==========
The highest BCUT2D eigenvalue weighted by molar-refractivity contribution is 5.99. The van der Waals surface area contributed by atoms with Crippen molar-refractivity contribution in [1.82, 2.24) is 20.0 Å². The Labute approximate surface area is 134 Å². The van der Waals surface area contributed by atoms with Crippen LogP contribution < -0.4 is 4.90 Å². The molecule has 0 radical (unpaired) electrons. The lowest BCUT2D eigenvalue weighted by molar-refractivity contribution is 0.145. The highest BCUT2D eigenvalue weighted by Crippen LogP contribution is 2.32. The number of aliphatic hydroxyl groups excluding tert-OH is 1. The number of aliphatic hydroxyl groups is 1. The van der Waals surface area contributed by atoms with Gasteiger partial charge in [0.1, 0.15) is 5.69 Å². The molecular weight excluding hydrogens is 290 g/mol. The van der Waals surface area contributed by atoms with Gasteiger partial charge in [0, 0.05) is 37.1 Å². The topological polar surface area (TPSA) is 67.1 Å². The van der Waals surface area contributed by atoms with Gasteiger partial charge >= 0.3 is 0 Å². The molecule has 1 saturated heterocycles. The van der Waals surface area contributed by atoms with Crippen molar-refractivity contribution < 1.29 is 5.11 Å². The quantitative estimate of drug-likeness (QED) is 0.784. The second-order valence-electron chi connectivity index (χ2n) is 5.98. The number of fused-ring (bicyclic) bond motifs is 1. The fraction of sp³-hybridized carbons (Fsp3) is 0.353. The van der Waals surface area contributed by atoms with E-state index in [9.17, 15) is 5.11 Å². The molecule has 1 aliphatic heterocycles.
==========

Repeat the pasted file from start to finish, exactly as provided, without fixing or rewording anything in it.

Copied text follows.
The highest BCUT2D eigenvalue weighted by molar-refractivity contribution is 5.99. The van der Waals surface area contributed by atoms with Crippen molar-refractivity contribution in [1.82, 2.24) is 20.0 Å². The Labute approximate surface area is 134 Å². The van der Waals surface area contributed by atoms with Crippen LogP contribution < -0.4 is 4.90 Å². The molecule has 0 radical (unpaired) electrons. The lowest BCUT2D eigenvalue weighted by molar-refractivity contribution is 0.145. The highest BCUT2D eigenvalue weighted by Crippen LogP contribution is 2.32. The number of aliphatic hydroxyl groups excluding tert-OH is 1. The number of aliphatic hydroxyl groups is 1. The van der Waals surface area contributed by atoms with Gasteiger partial charge in [0.1, 0.15) is 5.69 Å². The molecular weight excluding hydrogens is 290 g/mol. The van der Waals surface area contributed by atoms with Gasteiger partial charge in [0, 0.05) is 37.1 Å². The topological polar surface area (TPSA) is 67.1 Å². The van der Waals surface area contributed by atoms with Gasteiger partial charge >= 0.3 is 0 Å². The molecule has 1 saturated heterocycles. The van der Waals surface area contributed by atoms with Crippen molar-refractivity contribution < 1.29 is 5.11 Å². The quantitative estimate of drug-likeness (QED) is 0.784. The second-order valence-electron chi connectivity index (χ2n) is 5.98. The number of fused-ring (bicyclic) bond motifs is 1. The fraction of sp³-hybridized carbons (Fsp3) is 0.353. The van der Waals surface area contributed by atoms with E-state index in [9.17, 15) is 5.11 Å². The molecule has 1 aliphatic heterocycles.